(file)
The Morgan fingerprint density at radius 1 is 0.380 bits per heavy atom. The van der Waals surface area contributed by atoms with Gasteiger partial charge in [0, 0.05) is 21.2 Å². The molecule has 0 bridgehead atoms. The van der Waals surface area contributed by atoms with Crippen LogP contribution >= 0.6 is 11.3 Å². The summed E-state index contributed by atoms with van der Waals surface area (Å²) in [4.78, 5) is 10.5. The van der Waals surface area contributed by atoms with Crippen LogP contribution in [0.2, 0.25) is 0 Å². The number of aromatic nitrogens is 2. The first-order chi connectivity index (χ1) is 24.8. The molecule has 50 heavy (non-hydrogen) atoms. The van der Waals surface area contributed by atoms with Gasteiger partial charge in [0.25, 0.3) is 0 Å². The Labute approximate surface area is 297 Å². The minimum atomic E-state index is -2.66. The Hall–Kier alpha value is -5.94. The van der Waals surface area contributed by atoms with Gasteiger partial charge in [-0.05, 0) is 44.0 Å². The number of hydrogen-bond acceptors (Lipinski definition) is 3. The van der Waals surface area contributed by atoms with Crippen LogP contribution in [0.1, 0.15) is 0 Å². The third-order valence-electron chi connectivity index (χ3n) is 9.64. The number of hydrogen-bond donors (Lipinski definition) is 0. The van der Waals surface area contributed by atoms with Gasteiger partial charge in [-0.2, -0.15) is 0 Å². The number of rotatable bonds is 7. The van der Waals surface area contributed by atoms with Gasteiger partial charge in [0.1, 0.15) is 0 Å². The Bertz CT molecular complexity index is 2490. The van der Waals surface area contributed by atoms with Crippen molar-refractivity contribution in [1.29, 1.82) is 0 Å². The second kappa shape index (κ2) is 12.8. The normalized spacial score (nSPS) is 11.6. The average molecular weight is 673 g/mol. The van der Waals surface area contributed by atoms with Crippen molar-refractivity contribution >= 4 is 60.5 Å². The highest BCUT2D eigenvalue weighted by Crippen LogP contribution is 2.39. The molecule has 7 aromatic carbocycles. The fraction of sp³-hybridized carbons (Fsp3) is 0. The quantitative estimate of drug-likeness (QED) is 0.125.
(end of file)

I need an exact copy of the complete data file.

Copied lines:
The Morgan fingerprint density at radius 1 is 0.380 bits per heavy atom. The van der Waals surface area contributed by atoms with Gasteiger partial charge in [0, 0.05) is 21.2 Å². The molecule has 0 bridgehead atoms. The van der Waals surface area contributed by atoms with Crippen LogP contribution >= 0.6 is 11.3 Å². The summed E-state index contributed by atoms with van der Waals surface area (Å²) in [4.78, 5) is 10.5. The van der Waals surface area contributed by atoms with Crippen LogP contribution in [0.2, 0.25) is 0 Å². The number of aromatic nitrogens is 2. The first-order chi connectivity index (χ1) is 24.8. The molecule has 50 heavy (non-hydrogen) atoms. The van der Waals surface area contributed by atoms with Gasteiger partial charge in [0.25, 0.3) is 0 Å². The Labute approximate surface area is 297 Å². The minimum atomic E-state index is -2.66. The Hall–Kier alpha value is -5.94. The van der Waals surface area contributed by atoms with Gasteiger partial charge in [-0.05, 0) is 44.0 Å². The number of hydrogen-bond acceptors (Lipinski definition) is 3. The van der Waals surface area contributed by atoms with Crippen LogP contribution in [0.1, 0.15) is 0 Å². The third-order valence-electron chi connectivity index (χ3n) is 9.64. The number of hydrogen-bond donors (Lipinski definition) is 0. The van der Waals surface area contributed by atoms with Gasteiger partial charge in [-0.2, -0.15) is 0 Å². The number of rotatable bonds is 7. The van der Waals surface area contributed by atoms with Gasteiger partial charge in [0.1, 0.15) is 0 Å². The Bertz CT molecular complexity index is 2490. The van der Waals surface area contributed by atoms with Crippen molar-refractivity contribution in [1.29, 1.82) is 0 Å². The second kappa shape index (κ2) is 12.8. The normalized spacial score (nSPS) is 11.6. The average molecular weight is 673 g/mol. The van der Waals surface area contributed by atoms with Crippen molar-refractivity contribution >= 4 is 60.5 Å². The highest BCUT2D eigenvalue weighted by Crippen LogP contribution is 2.39. The molecule has 7 aromatic carbocycles. The fraction of sp³-hybridized carbons (Fsp3) is 0. The quantitative estimate of drug-likeness (QED) is 0.125.